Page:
Atrial Fibrillation in Older Athletes

A study from Norway shows that 13 of 78 (16 percent) older competitive cross country skiers have atrial fibrillation, a condition in which the upper chambers of the heart flutter and collect blood (European Journal of Cardiovascular Prevention & Rehabilitation, February 2010). Blood that is not moving collects in the upper chambers of the heart where it can form clots that travel to the brain to block the flow of blood to cause a stroke. Almost all people who suffer from atrial fibrillation at any age are treated with drugs to prevent clotting, since they are at increased risk for strokes and heart attacks. However, the older endurance athletes are different from other people with atrial fibrillation.

• The incidence of atrial fibrillation in these great older endurance athletes is the same as for non-athletic Norwegian men over 75. However, the skiers developed their atrial fibrillation at the average age of 58, which is much younger than its occurrence in the general population.

• People who suffer from atrial fibrillation usually have a history of something damaging their hearts, such as high blood pressure, high cholesterol, heart disease, heavy drinking or chronic inflammation, but ten of the 13 skiers with atrial fibrillation had none of these risk factors. The older endurance athletes have the highest rate of fibrillation without any known cause in the entire world's literature.

• The vast majority of endurance athletes live significantly longer than average citizens.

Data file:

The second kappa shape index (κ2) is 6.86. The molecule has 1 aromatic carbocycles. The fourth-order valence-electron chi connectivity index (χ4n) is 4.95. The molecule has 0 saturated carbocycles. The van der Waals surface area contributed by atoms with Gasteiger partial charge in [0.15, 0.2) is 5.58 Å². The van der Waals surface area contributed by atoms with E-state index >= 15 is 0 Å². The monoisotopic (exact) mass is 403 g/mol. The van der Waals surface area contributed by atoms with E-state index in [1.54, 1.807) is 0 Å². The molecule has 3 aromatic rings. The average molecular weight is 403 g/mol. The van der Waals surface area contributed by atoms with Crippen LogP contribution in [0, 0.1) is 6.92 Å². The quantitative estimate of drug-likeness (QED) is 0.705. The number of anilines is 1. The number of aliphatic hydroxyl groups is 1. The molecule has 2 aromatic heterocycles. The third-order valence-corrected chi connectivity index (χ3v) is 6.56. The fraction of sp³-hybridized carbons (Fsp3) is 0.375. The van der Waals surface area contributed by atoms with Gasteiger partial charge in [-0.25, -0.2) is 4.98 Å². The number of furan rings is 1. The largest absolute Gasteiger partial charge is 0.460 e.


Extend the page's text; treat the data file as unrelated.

Nobody has adequate data to show why athletes are at increased risk for atrial fibrillation or whether they are at increased risk for forming clots. My explanation is that life-long endurance athletes have large healthy hearts that contain much more heart muscle than nerves. This can interfere with the normal sequence of an electrical impulse starting each heart beat from a spot in the upper heart that causes the upper heart to contract. This electrical messages then travels along nerves down to the lower heart to cause it to beat. The large athletic healthy heart has such large muscles that they outgrow the nerves that carry each heart beat so that not all upper heart electrical impulses pass to the lower heart. Future studies will show whether this is harmful or a harmless condition in athletes.

Since doctors have no data to show that older endurance athletes with atrial fibrillation are not at increased risk for strokes, they usually put them on drugs to prevent clotting. The symptoms of atrial fibrillation include:
• a sensation of a rapid or irregular heartbeat
• a fluttering feeling in the chest
• sudden anxiety that the heart is beating irregularly
• sudden dizziness or faintness
• sudden shortness of breath
• sudden chest pain
• sudden loss of strength going up stairs or getting up from a chair
• sudden fatigue anytime


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